A monarchist, Itō favoured a large, bureaucratic government and opposed the formation of political parties. His third term in government was ended by the consolidation of the opposition into the Kenseitō party in 1898, prompting him to found the Rikken Seiyūkai party in response, he resigned his fourth and final ministry in 1901 after growing weary of party politics, but served as head of the Privy Council twice more before his death. Itō's foreign policy was ambitious, he strengthened diplomatic ties with Western powers including Germany, the United States and the United Kingdom. In Asia he oversaw the First Sino-Japanese War and negotiated Chinese surrender on terms aggressively favourable to Japan, including the annexation of Taiwan and the release of Korea from the Chinese Imperial tribute system. Itō sought to avoid a Russo-Japanese War through the policy of Man-Kan kōkan – surrendering Manchuria to the Russian sphere of influence in exchange for the acceptance of Japanese hegemony in Korea.
A diplomatic tour of the United States and Europe brought him to Saint Petersburg in November 1901, where he was unable to find compromise on this matter with Russian authorities. Soon the government of Katsura Tarō elected to abandon the pursuit of Man-Kan kōkan, tensions with Russia continued to escalate towards war; the Japan–Korea Treaty of 1905 made Itō the first Japanese Resident-General of Korea. He supported the sovereignty of the indigenous Joseon monarchy as a protectorate under Japan, but he accepted and agreed with the powerful Imperial Japanese Army, which favoured the total annexation of Korea, resigning his position as Resident-General and taking a new position as the President of the Privy Council of Japan in 1909. Four months Itō was assassinated by Korean-independence activist and nationalist An Jung-geun in Manchuria; the annexation process was formalised by another treaty the following year after Ito's death. Through his daughter Ikuko, Itō was the father-in-law of politician and author Suematsu Kenchō.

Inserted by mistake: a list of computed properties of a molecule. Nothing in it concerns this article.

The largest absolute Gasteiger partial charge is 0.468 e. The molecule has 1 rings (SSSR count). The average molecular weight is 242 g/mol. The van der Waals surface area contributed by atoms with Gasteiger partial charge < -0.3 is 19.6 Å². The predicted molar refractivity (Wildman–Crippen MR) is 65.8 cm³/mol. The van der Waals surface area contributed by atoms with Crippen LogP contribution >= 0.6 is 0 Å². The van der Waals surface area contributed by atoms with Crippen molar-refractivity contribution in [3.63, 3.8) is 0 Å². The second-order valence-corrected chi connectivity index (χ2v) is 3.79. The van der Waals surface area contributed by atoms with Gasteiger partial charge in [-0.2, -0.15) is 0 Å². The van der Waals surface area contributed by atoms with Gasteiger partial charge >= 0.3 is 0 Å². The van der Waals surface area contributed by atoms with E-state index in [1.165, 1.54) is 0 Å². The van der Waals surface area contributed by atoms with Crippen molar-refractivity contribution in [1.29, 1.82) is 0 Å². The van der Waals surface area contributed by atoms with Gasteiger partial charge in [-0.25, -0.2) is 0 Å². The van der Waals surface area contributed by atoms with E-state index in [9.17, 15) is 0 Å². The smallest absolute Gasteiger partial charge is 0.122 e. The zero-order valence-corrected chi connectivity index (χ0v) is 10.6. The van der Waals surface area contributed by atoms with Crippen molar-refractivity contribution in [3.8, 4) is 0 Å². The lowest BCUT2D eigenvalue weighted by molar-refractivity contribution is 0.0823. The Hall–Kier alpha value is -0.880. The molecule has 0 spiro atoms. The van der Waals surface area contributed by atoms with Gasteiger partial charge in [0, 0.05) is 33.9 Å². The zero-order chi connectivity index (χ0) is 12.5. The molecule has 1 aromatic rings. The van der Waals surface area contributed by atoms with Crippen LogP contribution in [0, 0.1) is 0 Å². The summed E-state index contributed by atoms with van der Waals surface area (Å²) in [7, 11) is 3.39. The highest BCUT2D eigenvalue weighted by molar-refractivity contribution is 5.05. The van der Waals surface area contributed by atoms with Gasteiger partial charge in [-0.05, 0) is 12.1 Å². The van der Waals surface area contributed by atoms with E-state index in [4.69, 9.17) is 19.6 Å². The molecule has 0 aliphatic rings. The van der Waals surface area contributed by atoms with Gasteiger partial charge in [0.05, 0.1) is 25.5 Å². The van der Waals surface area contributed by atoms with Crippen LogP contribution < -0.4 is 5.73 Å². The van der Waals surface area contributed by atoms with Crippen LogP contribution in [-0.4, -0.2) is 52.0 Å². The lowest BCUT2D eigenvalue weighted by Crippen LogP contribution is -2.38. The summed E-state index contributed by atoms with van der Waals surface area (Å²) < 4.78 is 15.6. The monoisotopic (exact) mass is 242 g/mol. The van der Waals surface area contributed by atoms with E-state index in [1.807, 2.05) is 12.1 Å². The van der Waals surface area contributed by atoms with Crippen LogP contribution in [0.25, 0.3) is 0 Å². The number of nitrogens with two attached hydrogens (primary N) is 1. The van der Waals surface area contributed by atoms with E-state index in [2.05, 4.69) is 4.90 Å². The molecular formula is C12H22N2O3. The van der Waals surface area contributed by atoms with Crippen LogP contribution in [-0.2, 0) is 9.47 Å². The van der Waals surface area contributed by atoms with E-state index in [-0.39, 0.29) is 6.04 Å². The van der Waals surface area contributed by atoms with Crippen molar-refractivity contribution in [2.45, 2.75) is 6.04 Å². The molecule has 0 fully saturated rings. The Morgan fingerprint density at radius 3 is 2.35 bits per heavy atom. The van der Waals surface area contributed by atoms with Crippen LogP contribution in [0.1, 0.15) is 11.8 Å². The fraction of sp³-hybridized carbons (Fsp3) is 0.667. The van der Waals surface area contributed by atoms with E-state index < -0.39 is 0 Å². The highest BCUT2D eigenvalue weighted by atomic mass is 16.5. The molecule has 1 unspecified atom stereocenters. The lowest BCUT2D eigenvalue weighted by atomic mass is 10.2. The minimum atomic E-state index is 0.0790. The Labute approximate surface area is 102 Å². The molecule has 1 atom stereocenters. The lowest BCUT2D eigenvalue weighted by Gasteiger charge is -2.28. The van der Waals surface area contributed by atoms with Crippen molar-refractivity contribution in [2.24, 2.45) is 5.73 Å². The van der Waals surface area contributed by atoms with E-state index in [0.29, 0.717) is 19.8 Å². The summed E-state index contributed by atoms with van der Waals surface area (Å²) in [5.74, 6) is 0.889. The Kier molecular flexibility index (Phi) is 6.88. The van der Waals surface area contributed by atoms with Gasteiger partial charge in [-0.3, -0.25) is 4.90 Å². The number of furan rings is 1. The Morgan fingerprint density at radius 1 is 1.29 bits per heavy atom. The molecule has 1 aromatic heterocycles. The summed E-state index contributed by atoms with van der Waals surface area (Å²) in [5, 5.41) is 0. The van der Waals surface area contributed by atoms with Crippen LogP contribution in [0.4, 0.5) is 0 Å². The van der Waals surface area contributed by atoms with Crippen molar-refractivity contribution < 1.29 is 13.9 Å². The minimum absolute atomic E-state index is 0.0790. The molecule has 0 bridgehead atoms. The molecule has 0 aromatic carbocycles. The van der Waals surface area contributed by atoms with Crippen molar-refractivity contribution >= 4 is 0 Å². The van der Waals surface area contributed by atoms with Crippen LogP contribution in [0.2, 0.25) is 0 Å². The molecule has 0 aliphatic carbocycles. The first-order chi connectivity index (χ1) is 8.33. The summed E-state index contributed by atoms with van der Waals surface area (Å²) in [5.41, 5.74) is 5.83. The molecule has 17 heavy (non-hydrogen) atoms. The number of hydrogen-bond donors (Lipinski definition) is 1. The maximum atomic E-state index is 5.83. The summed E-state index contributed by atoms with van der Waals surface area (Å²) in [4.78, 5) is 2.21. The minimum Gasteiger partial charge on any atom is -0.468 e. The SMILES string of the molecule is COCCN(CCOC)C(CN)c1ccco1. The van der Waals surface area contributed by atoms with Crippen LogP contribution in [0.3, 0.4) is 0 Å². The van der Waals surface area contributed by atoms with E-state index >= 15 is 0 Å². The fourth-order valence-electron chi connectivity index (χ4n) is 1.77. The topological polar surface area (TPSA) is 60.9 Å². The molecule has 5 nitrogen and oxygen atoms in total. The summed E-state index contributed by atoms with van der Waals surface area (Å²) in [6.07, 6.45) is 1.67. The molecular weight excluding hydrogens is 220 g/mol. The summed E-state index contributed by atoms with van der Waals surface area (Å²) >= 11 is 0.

Itō's birth name was Hayashi Risuke. His father Hayashi Jūzō was the adopted son of Mizui Buhei, an adopted son of Itō Yaemon's family, a lower-ranked samurai from Hagi in Chōshū Domain. Mizui Buhei was renamed Itō Naoemon. Mizui Jūzō took the name Itō Jūzō, Hayashi Risuke was renamed to Itō Shunsuke at first Itō Hirobumi, he was a student of Yoshida Shōin at the Shōka Sonjuku and joined the Sonnō jōi movement, together with Katsura Kogorō. Itō was chosen as one of the Chōshū Five who studied at University College London in 1863, the experience in Great Britain convinced him Japan needed to adopt Western ways. In 1864, Itō returned to Japan with fellow student Inoue Kaoru to attempt to warn Chōshū Domain against going to war with the foreign powers over the right of passage through the Straits of Shimonoseki. At that time, he met Ernest Satow for the first time a lifelong friend. After the Meiji Restoration of 1868, Itō was appointed governor of Hyōgo Prefecture, junior councilor for Foreign Affairs, sent to the United States in 1870 to study Western currency systems.
Returning to Japan in 1871, he established Japan's taxation system. That year, he was sent on the Iwakura Mission around the world as vice-envoy extraordinary, during which he won the confidence of Ōkubo Toshimichi, one of the leaders of the Meiji government. In 1873, Itō was made a full councilor, Minister of Public Works, in 1875 chairman of the first Assembly of Prefectural Governors, he participated in the Osaka Conference of 1875. After Ōkubo's assassination, he took over the post of Home Minister and secured a central position in the Meiji government. In 1881 he urged leaving himself in unchallenged control. Itō went to Europe in 1882 to study the constitutions of those countries, spending nearly 18 months away from Japan. While working on a constitution for Japan, he wrote the first Imperial Household Law and established the Japanese peerage system in 1884. In 1885, he negotiated the Convention of Tientsin with Li Hongzhang, normalizing Japan's diplomatic relations with Qing-dynasty China.